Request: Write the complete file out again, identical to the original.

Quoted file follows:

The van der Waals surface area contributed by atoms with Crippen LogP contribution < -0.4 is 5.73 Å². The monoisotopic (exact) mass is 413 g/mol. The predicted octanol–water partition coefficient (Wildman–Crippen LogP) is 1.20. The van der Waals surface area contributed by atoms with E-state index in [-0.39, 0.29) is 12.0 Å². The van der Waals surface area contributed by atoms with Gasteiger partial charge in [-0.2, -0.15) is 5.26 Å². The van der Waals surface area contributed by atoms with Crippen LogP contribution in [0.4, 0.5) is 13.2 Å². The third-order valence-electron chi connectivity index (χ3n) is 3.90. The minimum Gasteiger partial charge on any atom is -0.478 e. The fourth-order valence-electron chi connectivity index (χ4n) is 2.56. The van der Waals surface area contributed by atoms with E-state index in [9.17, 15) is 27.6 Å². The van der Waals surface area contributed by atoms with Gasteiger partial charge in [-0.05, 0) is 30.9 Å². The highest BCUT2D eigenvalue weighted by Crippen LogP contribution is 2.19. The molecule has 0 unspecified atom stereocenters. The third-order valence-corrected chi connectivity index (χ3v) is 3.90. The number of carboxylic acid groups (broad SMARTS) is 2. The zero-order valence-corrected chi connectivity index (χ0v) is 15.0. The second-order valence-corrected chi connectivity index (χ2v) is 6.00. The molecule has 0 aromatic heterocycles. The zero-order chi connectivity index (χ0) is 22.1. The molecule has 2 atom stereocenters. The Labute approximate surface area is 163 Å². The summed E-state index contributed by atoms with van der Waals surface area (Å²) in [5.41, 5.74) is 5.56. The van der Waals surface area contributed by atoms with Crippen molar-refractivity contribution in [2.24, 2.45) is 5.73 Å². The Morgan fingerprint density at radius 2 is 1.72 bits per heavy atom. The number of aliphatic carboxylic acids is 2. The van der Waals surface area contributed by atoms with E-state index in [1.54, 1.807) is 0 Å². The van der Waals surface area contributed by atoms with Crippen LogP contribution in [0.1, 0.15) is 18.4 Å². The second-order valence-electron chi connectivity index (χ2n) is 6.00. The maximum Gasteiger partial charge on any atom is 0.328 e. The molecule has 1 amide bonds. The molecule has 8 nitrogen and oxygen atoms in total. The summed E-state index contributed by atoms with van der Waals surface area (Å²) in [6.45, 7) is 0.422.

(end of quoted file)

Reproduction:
The van der Waals surface area contributed by atoms with Crippen LogP contribution < -0.4 is 5.73 Å². The monoisotopic (exact) mass is 413 g/mol. The predicted octanol–water partition coefficient (Wildman–Crippen LogP) is 1.20. The van der Waals surface area contributed by atoms with E-state index in [-0.39, 0.29) is 12.0 Å². The van der Waals surface area contributed by atoms with Gasteiger partial charge in [-0.2, -0.15) is 5.26 Å². The van der Waals surface area contributed by atoms with Crippen LogP contribution in [0.4, 0.5) is 13.2 Å². The third-order valence-electron chi connectivity index (χ3n) is 3.90. The minimum Gasteiger partial charge on any atom is -0.478 e. The fourth-order valence-electron chi connectivity index (χ4n) is 2.56. The van der Waals surface area contributed by atoms with E-state index in [9.17, 15) is 27.6 Å². The van der Waals surface area contributed by atoms with Gasteiger partial charge in [-0.05, 0) is 30.9 Å². The highest BCUT2D eigenvalue weighted by Crippen LogP contribution is 2.19. The molecule has 0 unspecified atom stereocenters. The third-order valence-corrected chi connectivity index (χ3v) is 3.90. The number of carboxylic acid groups (broad SMARTS) is 2. The zero-order valence-corrected chi connectivity index (χ0v) is 15.0. The second-order valence-corrected chi connectivity index (χ2v) is 6.00. The molecule has 0 aromatic heterocycles. The zero-order chi connectivity index (χ0) is 22.1. The molecule has 2 atom stereocenters. The Labute approximate surface area is 163 Å². The summed E-state index contributed by atoms with van der Waals surface area (Å²) in [5.41, 5.74) is 5.56. The van der Waals surface area contributed by atoms with Crippen molar-refractivity contribution in [2.24, 2.45) is 5.73 Å². The Morgan fingerprint density at radius 2 is 1.72 bits per heavy atom. The number of aliphatic carboxylic acids is 2. The van der Waals surface area contributed by atoms with E-state index in [1.54, 1.807) is 0 Å². The van der Waals surface area contributed by atoms with Crippen LogP contribution in [0.1, 0.15) is 18.4 Å². The second-order valence-electron chi connectivity index (χ2n) is 6.00. The maximum Gasteiger partial charge on any atom is 0.328 e. The molecule has 1 amide bonds. The molecule has 8 nitrogen and oxygen atoms in total. The summed E-state index contributed by atoms with van der Waals surface area (Å²) in [6.45, 7) is 0.422.